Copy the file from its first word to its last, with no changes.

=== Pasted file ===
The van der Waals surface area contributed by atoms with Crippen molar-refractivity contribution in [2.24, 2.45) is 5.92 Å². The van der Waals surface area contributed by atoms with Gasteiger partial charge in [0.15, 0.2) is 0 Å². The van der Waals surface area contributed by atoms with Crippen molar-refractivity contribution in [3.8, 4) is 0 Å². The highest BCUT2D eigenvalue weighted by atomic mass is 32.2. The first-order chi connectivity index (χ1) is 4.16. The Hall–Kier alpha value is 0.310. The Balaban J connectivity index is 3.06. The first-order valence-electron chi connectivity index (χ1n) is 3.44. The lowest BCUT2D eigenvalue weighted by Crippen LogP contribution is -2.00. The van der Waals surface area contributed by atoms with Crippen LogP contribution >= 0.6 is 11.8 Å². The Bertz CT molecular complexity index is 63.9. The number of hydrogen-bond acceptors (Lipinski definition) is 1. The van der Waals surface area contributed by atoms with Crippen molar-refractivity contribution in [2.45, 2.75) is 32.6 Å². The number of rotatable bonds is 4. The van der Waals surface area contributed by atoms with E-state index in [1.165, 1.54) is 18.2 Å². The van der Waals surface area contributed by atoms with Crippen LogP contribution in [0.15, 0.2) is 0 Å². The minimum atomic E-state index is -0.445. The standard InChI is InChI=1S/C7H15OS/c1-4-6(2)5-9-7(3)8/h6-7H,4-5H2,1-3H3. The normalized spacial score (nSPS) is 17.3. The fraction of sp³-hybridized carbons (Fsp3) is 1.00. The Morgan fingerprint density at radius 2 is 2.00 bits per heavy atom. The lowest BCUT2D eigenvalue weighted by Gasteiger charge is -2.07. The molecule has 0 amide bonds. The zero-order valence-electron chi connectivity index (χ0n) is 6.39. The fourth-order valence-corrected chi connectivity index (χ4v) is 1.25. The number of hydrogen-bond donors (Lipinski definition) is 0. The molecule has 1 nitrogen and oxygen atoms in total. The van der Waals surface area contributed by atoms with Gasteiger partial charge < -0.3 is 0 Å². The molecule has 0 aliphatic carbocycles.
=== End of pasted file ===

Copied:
The van der Waals surface area contributed by atoms with Crippen molar-refractivity contribution in [2.24, 2.45) is 5.92 Å². The van der Waals surface area contributed by atoms with Gasteiger partial charge in [0.15, 0.2) is 0 Å². The van der Waals surface area contributed by atoms with Crippen molar-refractivity contribution in [3.8, 4) is 0 Å². The highest BCUT2D eigenvalue weighted by atomic mass is 32.2. The first-order chi connectivity index (χ1) is 4.16. The Hall–Kier alpha value is 0.310. The Balaban J connectivity index is 3.06. The first-order valence-electron chi connectivity index (χ1n) is 3.44. The lowest BCUT2D eigenvalue weighted by Crippen LogP contribution is -2.00. The van der Waals surface area contributed by atoms with Crippen LogP contribution >= 0.6 is 11.8 Å². The Bertz CT molecular complexity index is 63.9. The number of hydrogen-bond acceptors (Lipinski definition) is 1. The van der Waals surface area contributed by atoms with Crippen molar-refractivity contribution in [2.45, 2.75) is 32.6 Å². The number of rotatable bonds is 4. The van der Waals surface area contributed by atoms with E-state index in [1.165, 1.54) is 18.2 Å². The van der Waals surface area contributed by atoms with Crippen LogP contribution in [0.15, 0.2) is 0 Å². The minimum atomic E-state index is -0.445. The standard InChI is InChI=1S/C7H15OS/c1-4-6(2)5-9-7(3)8/h6-7H,4-5H2,1-3H3. The normalized spacial score (nSPS) is 17.3. The fraction of sp³-hybridized carbons (Fsp3) is 1.00. The Morgan fingerprint density at radius 2 is 2.00 bits per heavy atom. The lowest BCUT2D eigenvalue weighted by Gasteiger charge is -2.07. The molecule has 0 amide bonds. The zero-order valence-electron chi connectivity index (χ0n) is 6.39. The fourth-order valence-corrected chi connectivity index (χ4v) is 1.25. The number of hydrogen-bond donors (Lipinski definition) is 0. The molecule has 1 nitrogen and oxygen atoms in total. The van der Waals surface area contributed by atoms with Gasteiger partial charge < -0.3 is 0 Å². The molecule has 0 aliphatic carbocycles.